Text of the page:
Thomson Reuters

Reading a lawyer's mind

Online searching is one of the most common activities of our lives. We are always searching: for new clothes, for food, for clothing, for an apartment. In many professions, searching is even an essential skill. Take lawyers, for example. For each new case, comparable cases are first sought. Smaller or even one-person law firms have a lack of capacity for that task. In order to simplify their search, Thompson Reuters (TR) has created Practical Law – the most comprehensive online archive of legal information.

Ginetta was commissioned to conduct a study to understand the psychology of search behavior, in order to optimize this tool.



Not your typical user test

TR knew that a large number of users of Practical Law had a difficult time finding the right results. But they didn't know what the cause was. We assumed that the way the users performed the search was related to factors such as experience, jurisdiction, or type of firm. However, we lacked the picture of how users actually use the search bar. The need for the interviews was to capture the narratives of how users are approaching search and what their expectations are from Practical Law rather than the usability of Practical Law. To learn that, a user test in the usual sense was insufficient.

“Our foundational UX revealed insights, serving as a compass for future design decisions, decoding the user’s unique thought processes.”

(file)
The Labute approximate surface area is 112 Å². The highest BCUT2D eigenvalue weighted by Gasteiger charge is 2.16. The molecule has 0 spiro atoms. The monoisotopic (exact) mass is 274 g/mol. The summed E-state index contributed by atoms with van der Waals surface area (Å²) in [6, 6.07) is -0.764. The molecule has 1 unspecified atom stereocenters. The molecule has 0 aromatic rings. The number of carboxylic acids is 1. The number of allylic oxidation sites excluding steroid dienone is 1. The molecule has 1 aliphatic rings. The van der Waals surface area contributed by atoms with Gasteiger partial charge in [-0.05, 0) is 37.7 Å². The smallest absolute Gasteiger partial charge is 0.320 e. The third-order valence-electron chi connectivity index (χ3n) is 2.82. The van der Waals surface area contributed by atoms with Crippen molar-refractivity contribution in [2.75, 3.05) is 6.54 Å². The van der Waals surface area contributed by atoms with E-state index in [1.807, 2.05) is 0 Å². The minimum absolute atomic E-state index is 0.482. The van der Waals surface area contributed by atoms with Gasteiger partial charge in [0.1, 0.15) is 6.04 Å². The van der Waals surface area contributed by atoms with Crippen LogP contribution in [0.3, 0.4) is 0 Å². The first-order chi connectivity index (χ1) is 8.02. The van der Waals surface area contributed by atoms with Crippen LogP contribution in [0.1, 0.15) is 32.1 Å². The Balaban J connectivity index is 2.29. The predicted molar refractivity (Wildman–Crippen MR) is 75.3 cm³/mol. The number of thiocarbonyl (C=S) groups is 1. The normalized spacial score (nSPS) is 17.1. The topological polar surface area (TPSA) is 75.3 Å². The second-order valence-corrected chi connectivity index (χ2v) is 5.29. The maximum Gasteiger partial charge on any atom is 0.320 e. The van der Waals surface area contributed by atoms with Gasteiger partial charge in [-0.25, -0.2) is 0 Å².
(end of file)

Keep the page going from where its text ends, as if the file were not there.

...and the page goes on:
Alexa Stirnimann, UX Researcher at Ginetta


"How" instead "What"

We had to go a step further to try to understand the users' mental model: What kind and how many terms do they use? After how many times refining their search do they give up?  Why are they searching the way they do? We combined different methods: To get a first picture, we did a quantitative search term analysis by taking a closer look. at what exactly was typed in the search bar. We extracted a random sample of search terms and collected them in an Excel file and  divided them into categories. In a second step, we did a series of 15 in-depth interviews with 15 legal professionals working in the US and the UK to understand their mental models better while searching for information. 



A new base for success

Our research builds the basis for future design decisions for TR’s Practical Law. To move forward with the research findings we turned all challenges into “how might we” questions. For example, how might we make scanning the search results list even more effective and effortless? Or highlight and educate about correct legal terms in a certain topic domain?

By revealing new potentials and opportunities within Practical Law, TR provides a basis to not only significantly customer satisfaction but also the chance to build on its long-term competitive advantage.


Project Facts






2 months



Project Team


UX Research


UX Research




Client Partner


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